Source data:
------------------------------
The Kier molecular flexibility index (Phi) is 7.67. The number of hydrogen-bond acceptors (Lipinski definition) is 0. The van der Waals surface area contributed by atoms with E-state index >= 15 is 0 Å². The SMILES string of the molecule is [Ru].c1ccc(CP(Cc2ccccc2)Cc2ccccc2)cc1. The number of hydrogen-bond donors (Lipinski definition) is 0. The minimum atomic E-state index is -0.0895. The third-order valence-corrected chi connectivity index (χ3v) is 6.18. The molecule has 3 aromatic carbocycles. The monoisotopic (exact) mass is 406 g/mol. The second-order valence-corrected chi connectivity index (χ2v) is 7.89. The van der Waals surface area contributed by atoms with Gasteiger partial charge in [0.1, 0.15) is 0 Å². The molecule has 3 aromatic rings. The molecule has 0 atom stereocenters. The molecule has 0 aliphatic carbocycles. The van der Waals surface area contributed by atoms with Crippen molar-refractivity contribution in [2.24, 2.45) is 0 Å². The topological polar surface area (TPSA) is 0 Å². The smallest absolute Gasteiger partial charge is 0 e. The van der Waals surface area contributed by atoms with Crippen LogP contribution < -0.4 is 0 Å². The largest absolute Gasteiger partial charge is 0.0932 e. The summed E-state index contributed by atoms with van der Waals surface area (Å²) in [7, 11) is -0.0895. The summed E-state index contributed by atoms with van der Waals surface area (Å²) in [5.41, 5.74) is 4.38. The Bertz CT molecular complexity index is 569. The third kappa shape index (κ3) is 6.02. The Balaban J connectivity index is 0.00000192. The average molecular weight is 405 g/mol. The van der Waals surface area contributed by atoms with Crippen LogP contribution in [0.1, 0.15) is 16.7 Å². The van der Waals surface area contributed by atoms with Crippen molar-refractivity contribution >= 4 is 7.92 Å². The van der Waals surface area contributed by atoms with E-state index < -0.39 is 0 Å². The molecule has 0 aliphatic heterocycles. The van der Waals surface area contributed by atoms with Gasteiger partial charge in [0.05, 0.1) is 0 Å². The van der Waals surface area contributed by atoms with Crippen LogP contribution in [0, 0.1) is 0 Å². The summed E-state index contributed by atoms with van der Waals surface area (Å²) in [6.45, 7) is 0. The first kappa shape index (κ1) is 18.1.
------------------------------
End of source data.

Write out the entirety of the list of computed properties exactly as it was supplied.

The Kier molecular flexibility index (Phi) is 7.67. The number of hydrogen-bond acceptors (Lipinski definition) is 0. The van der Waals surface area contributed by atoms with E-state index >= 15 is 0 Å². The SMILES string of the molecule is [Ru].c1ccc(CP(Cc2ccccc2)Cc2ccccc2)cc1. The number of hydrogen-bond donors (Lipinski definition) is 0. The minimum atomic E-state index is -0.0895. The third-order valence-corrected chi connectivity index (χ3v) is 6.18. The molecule has 3 aromatic carbocycles. The monoisotopic (exact) mass is 406 g/mol. The second-order valence-corrected chi connectivity index (χ2v) is 7.89. The van der Waals surface area contributed by atoms with Gasteiger partial charge in [0.1, 0.15) is 0 Å². The molecule has 3 aromatic rings. The molecule has 0 atom stereocenters. The molecule has 0 aliphatic carbocycles. The van der Waals surface area contributed by atoms with Crippen molar-refractivity contribution in [2.24, 2.45) is 0 Å². The topological polar surface area (TPSA) is 0 Å². The smallest absolute Gasteiger partial charge is 0 e. The van der Waals surface area contributed by atoms with Crippen LogP contribution < -0.4 is 0 Å². The largest absolute Gasteiger partial charge is 0.0932 e. The summed E-state index contributed by atoms with van der Waals surface area (Å²) in [7, 11) is -0.0895. The summed E-state index contributed by atoms with van der Waals surface area (Å²) in [5.41, 5.74) is 4.38. The Bertz CT molecular complexity index is 569. The third kappa shape index (κ3) is 6.02. The Balaban J connectivity index is 0.00000192. The average molecular weight is 405 g/mol. The van der Waals surface area contributed by atoms with Crippen LogP contribution in [0.1, 0.15) is 16.7 Å². The van der Waals surface area contributed by atoms with Crippen molar-refractivity contribution >= 4 is 7.92 Å². The van der Waals surface area contributed by atoms with E-state index < -0.39 is 0 Å². The molecule has 0 aliphatic heterocycles. The van der Waals surface area contributed by atoms with Gasteiger partial charge in [0.05, 0.1) is 0 Å². The van der Waals surface area contributed by atoms with Crippen LogP contribution in [0, 0.1) is 0 Å². The summed E-state index contributed by atoms with van der Waals surface area (Å²) in [6.45, 7) is 0. The first kappa shape index (κ1) is 18.1.